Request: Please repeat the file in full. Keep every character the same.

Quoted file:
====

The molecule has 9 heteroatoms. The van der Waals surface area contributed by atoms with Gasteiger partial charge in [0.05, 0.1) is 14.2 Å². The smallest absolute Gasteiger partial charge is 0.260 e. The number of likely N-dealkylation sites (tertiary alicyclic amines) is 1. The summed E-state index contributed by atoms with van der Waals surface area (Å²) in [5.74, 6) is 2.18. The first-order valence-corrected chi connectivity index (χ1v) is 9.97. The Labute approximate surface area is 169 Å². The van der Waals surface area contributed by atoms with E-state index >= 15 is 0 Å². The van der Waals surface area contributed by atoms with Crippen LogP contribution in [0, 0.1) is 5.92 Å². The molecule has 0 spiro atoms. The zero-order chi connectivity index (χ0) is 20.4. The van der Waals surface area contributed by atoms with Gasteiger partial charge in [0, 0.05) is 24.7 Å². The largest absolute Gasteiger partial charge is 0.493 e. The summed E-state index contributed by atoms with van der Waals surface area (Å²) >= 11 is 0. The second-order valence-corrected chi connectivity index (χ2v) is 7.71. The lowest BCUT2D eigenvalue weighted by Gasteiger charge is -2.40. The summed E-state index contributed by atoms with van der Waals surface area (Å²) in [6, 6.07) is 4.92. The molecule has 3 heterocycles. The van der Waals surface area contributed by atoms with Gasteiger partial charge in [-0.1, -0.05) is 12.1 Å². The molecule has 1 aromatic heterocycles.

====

The molecule has 9 heteroatoms. The van der Waals surface area contributed by atoms with Gasteiger partial charge in [0.05, 0.1) is 14.2 Å². The smallest absolute Gasteiger partial charge is 0.260 e. The number of likely N-dealkylation sites (tertiary alicyclic amines) is 1. The summed E-state index contributed by atoms with van der Waals surface area (Å²) in [5.74, 6) is 2.18. The first-order valence-corrected chi connectivity index (χ1v) is 9.97. The Labute approximate surface area is 169 Å². The van der Waals surface area contributed by atoms with E-state index >= 15 is 0 Å². The van der Waals surface area contributed by atoms with Crippen LogP contribution in [0, 0.1) is 5.92 Å². The molecule has 0 spiro atoms. The zero-order chi connectivity index (χ0) is 20.4. The van der Waals surface area contributed by atoms with Gasteiger partial charge in [0, 0.05) is 24.7 Å². The largest absolute Gasteiger partial charge is 0.493 e. The summed E-state index contributed by atoms with van der Waals surface area (Å²) >= 11 is 0. The second-order valence-corrected chi connectivity index (χ2v) is 7.71. The lowest BCUT2D eigenvalue weighted by Gasteiger charge is -2.40. The summed E-state index contributed by atoms with van der Waals surface area (Å²) in [6, 6.07) is 4.92. The molecule has 3 heterocycles. The van der Waals surface area contributed by atoms with Gasteiger partial charge in [-0.1, -0.05) is 12.1 Å². The molecule has 1 aromatic heterocycles.